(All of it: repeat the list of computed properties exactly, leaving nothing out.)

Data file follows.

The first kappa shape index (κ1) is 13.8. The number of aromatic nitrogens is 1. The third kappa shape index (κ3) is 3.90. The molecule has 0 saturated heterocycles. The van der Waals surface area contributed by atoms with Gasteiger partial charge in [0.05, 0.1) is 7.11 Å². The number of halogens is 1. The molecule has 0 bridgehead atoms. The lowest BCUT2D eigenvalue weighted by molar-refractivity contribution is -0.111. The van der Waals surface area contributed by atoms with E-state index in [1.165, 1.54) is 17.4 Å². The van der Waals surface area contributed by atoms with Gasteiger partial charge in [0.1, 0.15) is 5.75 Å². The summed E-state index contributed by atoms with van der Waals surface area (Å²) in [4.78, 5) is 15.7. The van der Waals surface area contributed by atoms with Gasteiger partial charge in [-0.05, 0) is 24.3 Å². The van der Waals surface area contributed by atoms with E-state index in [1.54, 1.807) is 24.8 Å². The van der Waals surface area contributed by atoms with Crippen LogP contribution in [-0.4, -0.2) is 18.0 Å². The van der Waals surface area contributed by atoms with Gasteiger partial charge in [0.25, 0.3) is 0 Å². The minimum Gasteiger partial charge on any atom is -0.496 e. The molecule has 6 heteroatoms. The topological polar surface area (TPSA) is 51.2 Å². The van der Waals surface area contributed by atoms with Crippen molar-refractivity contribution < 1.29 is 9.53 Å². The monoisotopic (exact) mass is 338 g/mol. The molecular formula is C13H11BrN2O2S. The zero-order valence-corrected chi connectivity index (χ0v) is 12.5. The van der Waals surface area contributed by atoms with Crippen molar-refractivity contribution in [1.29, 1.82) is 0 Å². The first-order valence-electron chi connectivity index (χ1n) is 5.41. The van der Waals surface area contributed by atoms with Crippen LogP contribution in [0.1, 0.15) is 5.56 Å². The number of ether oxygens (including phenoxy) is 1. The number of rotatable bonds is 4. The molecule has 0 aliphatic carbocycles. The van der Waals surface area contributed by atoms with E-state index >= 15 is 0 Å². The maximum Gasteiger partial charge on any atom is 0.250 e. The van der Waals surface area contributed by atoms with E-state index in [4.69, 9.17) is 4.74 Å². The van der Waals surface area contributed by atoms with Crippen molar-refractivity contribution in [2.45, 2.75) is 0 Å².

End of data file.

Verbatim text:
The first kappa shape index (κ1) is 13.8. The number of aromatic nitrogens is 1. The third kappa shape index (κ3) is 3.90. The molecule has 0 saturated heterocycles. The van der Waals surface area contributed by atoms with Gasteiger partial charge in [0.05, 0.1) is 7.11 Å². The number of halogens is 1. The molecule has 0 bridgehead atoms. The lowest BCUT2D eigenvalue weighted by molar-refractivity contribution is -0.111. The van der Waals surface area contributed by atoms with E-state index in [1.165, 1.54) is 17.4 Å². The van der Waals surface area contributed by atoms with Gasteiger partial charge in [0.1, 0.15) is 5.75 Å². The summed E-state index contributed by atoms with van der Waals surface area (Å²) in [4.78, 5) is 15.7. The van der Waals surface area contributed by atoms with Gasteiger partial charge in [-0.05, 0) is 24.3 Å². The van der Waals surface area contributed by atoms with E-state index in [1.54, 1.807) is 24.8 Å². The van der Waals surface area contributed by atoms with Crippen LogP contribution in [-0.4, -0.2) is 18.0 Å². The van der Waals surface area contributed by atoms with Gasteiger partial charge in [0.25, 0.3) is 0 Å². The minimum Gasteiger partial charge on any atom is -0.496 e. The molecule has 6 heteroatoms. The topological polar surface area (TPSA) is 51.2 Å². The van der Waals surface area contributed by atoms with Crippen molar-refractivity contribution < 1.29 is 9.53 Å². The monoisotopic (exact) mass is 338 g/mol. The molecular formula is C13H11BrN2O2S. The zero-order valence-corrected chi connectivity index (χ0v) is 12.5. The van der Waals surface area contributed by atoms with Crippen molar-refractivity contribution in [1.29, 1.82) is 0 Å². The first-order valence-electron chi connectivity index (χ1n) is 5.41. The van der Waals surface area contributed by atoms with Crippen LogP contribution in [0.1, 0.15) is 5.56 Å². The number of ether oxygens (including phenoxy) is 1. The number of rotatable bonds is 4. The molecule has 0 aliphatic carbocycles. The van der Waals surface area contributed by atoms with E-state index >= 15 is 0 Å². The maximum Gasteiger partial charge on any atom is 0.250 e. The van der Waals surface area contributed by atoms with E-state index in [4.69, 9.17) is 4.74 Å². The van der Waals surface area contributed by atoms with Crippen molar-refractivity contribution in [2.45, 2.75) is 0 Å².